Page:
The Relationship Between Power and Identity


This was originally published in The New Context, New School’s Journal of International Affairs (Dated 11.28.2012). Direct link can be found here.


Power of authority organizes and propels itself through notions of identity and is therefore, to an extent, defined by the cohesion of a people’s collective identification. Simultaneously, identity is constructed according to the interests of power. Thus, the interaction between power and identity is nonlinear.

Whether it is the Romans prosecuting Christians and then becoming defenders of an empire said to be “rooted” in Christianity, or Turks spreading Islam in the Balkans after having adopted it in the Middle East, this ongoing relationship is evident. These empires consolidated and justified their power through identity manipulation, and each redefined its subjects as it expanded through time and space.

Power, to use Carl Schmitt’s definition, is the sovereign authority that decides on the state of emergency and what is to be considered lawful or unlawful (Schmitt, 12). This authority can manifest itself in the form of a nation-state, as is common in present times; however, it could also come in other organizational forms such as empires and caliphates. Authority and power then are synonymous in Schmitt’s account: “Everyone agrees that whenever antagonisms appear within a state, every party wants the general good…. But sovereignty (and thus the state itself) resides in deciding this controversy, that is, determining what constitutes public order and security, in determining when they are to be disturbed. And so on” (Schmitt, 9). But an authority’s decision is only the starting point to the power-identity relationship: The tools and methods used to implement that decision, the process of ruling itself, creates myriad unintended consequences. Any reconstitution of peoples through boundaries, institutions, social organization and other arrangements helps construct identities the sovereign might not have had in mind.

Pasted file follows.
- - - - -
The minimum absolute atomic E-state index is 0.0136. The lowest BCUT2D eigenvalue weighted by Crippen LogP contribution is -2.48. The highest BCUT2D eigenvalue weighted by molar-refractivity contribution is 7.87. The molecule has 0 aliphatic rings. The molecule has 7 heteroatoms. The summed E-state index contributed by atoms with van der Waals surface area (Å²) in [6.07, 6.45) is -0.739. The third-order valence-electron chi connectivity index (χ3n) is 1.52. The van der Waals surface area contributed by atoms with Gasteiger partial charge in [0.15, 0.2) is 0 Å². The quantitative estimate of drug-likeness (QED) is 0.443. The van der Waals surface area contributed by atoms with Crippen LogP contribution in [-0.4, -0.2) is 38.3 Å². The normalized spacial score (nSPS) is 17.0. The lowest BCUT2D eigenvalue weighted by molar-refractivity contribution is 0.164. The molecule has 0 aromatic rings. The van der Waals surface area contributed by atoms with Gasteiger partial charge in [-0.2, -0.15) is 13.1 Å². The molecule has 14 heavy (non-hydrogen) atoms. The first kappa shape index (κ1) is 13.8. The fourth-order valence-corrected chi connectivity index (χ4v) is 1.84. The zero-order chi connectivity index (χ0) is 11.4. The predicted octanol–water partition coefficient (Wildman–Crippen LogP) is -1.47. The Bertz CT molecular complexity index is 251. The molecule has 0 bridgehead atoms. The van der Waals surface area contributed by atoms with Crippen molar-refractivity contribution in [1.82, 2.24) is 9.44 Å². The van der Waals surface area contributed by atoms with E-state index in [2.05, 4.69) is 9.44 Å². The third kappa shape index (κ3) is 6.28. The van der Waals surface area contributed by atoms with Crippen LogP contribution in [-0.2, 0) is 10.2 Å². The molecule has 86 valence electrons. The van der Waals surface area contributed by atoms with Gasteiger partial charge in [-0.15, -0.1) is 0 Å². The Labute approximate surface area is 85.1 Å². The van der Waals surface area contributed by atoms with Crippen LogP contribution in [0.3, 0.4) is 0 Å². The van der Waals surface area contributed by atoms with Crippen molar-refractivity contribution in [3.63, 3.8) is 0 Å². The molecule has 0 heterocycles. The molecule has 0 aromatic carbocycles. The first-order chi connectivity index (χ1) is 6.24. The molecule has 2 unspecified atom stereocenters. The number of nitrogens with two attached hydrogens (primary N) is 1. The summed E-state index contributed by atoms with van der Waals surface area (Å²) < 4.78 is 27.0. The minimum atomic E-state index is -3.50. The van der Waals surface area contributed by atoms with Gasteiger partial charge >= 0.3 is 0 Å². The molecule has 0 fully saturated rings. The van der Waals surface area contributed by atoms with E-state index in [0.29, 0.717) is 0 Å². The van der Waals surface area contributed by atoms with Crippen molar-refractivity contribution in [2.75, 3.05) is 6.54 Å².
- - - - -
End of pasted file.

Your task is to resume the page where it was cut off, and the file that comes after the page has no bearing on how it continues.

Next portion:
Collective identity refers to how a population identifies itself—whether in terms of nationality, religion, ethnicity or a combination thereof. One form of identification might be older than the other, another more cohesive and vocalized, but how they emerge or assert themselves depends on the circumstances, not chronological order. In many parts of the world, religion is a less influential form of identity than modern nationalism; however, if the context changes in its favor, religion can overtake nationalism as an influential force. In other instances, the two identities can converge and create something new, or they can both be subordinated by another force, such as ethnicity.

Etienne Balibar, a professor of moral and political philosophy at Université de Paris X, argues in Race, Nation, Class: Ambiguous Identities that past power structures and historical events appear to us to be “pre-national,” as if they were all playing part in the formation of what emerged as modern nation-state (Balibar, 88). For instance, Balibar asks, “where…are we to situate the origins of France? With our ancestors the Gauls? The Capetian monarchy? The revolution of 1789?” (Balibar, 86). The attempt to make them all part of an identical pattern, according to him, is an illusion (Balibar, 86).